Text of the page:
The club eventually merged with Spango Valley to become Inverclyde AAC but to that time the badge with the well was worn with pride by many really top class athletes. Note the crest on the vest of the great Wellpark team on the 1950’s and early 60’s including the Stevenson brothers, George King and Bill Stoddart.
The pattern emerging is club name, club motto and club crest, but Bellahouston Harriers changed the pattern a bit.
The club vest was dark blue with a light blue cross of St Andrew. The badge was a simple circle with the club initials entwined in the centre and the motto Nil Desperandum. Founded in 1892 they had every reason to have the date of inception included but chose not to. The meaning of the Latin motto was ‘Never despair’ or ‘never give up’. Incidentally, the Irish club Clonliffe Harriers has the same slogan.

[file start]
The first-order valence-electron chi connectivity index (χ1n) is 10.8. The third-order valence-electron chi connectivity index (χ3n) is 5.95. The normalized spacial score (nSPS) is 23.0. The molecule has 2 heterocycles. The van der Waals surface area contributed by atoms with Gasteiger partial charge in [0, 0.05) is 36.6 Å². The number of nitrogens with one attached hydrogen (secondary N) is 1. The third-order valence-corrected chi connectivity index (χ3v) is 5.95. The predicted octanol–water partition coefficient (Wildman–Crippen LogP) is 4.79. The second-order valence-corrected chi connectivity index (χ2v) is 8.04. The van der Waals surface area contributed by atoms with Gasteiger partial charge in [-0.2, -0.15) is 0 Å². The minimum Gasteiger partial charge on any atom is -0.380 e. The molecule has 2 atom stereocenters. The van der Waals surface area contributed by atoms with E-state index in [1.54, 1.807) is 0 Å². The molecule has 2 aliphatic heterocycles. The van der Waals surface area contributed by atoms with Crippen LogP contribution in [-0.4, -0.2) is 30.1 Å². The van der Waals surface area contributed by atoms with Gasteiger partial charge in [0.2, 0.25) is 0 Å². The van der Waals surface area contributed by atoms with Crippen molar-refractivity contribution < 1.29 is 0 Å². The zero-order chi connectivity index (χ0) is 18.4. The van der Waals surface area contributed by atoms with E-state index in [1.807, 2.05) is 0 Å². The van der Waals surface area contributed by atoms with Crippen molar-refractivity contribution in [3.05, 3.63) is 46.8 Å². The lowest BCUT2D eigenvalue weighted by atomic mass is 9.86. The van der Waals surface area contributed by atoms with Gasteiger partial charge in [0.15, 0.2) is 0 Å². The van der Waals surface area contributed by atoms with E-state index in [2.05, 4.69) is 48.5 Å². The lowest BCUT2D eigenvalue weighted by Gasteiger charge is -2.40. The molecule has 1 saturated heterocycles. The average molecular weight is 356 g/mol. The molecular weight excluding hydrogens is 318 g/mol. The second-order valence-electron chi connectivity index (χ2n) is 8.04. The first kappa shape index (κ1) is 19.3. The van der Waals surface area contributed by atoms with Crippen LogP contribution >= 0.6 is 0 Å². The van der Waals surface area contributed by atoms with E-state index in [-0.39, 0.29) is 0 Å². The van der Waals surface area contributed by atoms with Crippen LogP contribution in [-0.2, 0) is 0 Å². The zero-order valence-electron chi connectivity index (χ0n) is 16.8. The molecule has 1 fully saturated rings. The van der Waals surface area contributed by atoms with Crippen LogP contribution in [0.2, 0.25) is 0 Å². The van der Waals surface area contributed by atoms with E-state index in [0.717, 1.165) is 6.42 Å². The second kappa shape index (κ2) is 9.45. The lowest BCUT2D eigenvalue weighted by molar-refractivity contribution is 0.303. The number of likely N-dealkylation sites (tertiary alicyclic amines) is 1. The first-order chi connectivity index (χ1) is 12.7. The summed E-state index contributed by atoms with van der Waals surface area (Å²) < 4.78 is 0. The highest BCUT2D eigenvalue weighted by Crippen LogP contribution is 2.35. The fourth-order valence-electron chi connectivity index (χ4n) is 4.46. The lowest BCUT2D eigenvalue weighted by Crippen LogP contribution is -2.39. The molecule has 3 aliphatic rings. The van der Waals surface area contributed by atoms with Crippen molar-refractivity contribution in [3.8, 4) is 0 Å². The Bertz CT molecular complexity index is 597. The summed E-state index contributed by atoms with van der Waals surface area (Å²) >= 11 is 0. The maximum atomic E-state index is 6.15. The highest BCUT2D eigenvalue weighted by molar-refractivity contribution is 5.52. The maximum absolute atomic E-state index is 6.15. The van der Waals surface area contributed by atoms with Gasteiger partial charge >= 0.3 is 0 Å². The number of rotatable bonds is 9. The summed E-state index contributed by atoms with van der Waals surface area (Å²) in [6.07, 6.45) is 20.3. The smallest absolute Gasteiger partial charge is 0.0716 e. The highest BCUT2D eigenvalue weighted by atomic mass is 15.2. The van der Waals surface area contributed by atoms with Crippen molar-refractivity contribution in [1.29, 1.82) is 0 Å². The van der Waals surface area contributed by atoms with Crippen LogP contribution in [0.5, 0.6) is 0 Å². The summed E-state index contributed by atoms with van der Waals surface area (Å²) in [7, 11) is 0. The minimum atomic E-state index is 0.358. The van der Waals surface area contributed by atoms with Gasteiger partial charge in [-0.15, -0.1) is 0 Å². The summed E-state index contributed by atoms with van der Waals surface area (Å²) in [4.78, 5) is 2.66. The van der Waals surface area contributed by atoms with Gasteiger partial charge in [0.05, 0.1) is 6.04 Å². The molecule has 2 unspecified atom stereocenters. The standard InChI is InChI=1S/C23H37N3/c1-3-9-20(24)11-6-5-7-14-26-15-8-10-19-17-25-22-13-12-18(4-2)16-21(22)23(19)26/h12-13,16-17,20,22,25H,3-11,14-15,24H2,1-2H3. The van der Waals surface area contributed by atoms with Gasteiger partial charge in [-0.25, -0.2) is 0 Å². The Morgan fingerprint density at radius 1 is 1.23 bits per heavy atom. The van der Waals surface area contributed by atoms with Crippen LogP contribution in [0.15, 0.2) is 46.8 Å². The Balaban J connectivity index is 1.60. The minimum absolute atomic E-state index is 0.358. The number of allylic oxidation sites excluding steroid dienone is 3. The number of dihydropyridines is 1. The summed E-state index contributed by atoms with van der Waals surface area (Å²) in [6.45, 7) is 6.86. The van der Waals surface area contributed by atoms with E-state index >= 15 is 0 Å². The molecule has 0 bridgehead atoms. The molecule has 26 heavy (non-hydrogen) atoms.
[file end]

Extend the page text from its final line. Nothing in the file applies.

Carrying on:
In 1895 the Clydesdale Harriers Greenock Section became an independent club in their own right and chose the name of Greenock Glenpark Harriers and broke the Latin stranglehold on mottos when the decided on a speeding hare with the motto in French en avent. Worn and easily seen on team members in the following photograph.
Springburn Harriers brought their own neighbourhood into it.
The Springburn badge as shown above is front, top, centre of the vest, the diamond represents the North British Loco Works that was the main employer in the area when the club was founded. The year of the club’s birth is there and the Latin motto means ‘Bravery Overcomes All Things’.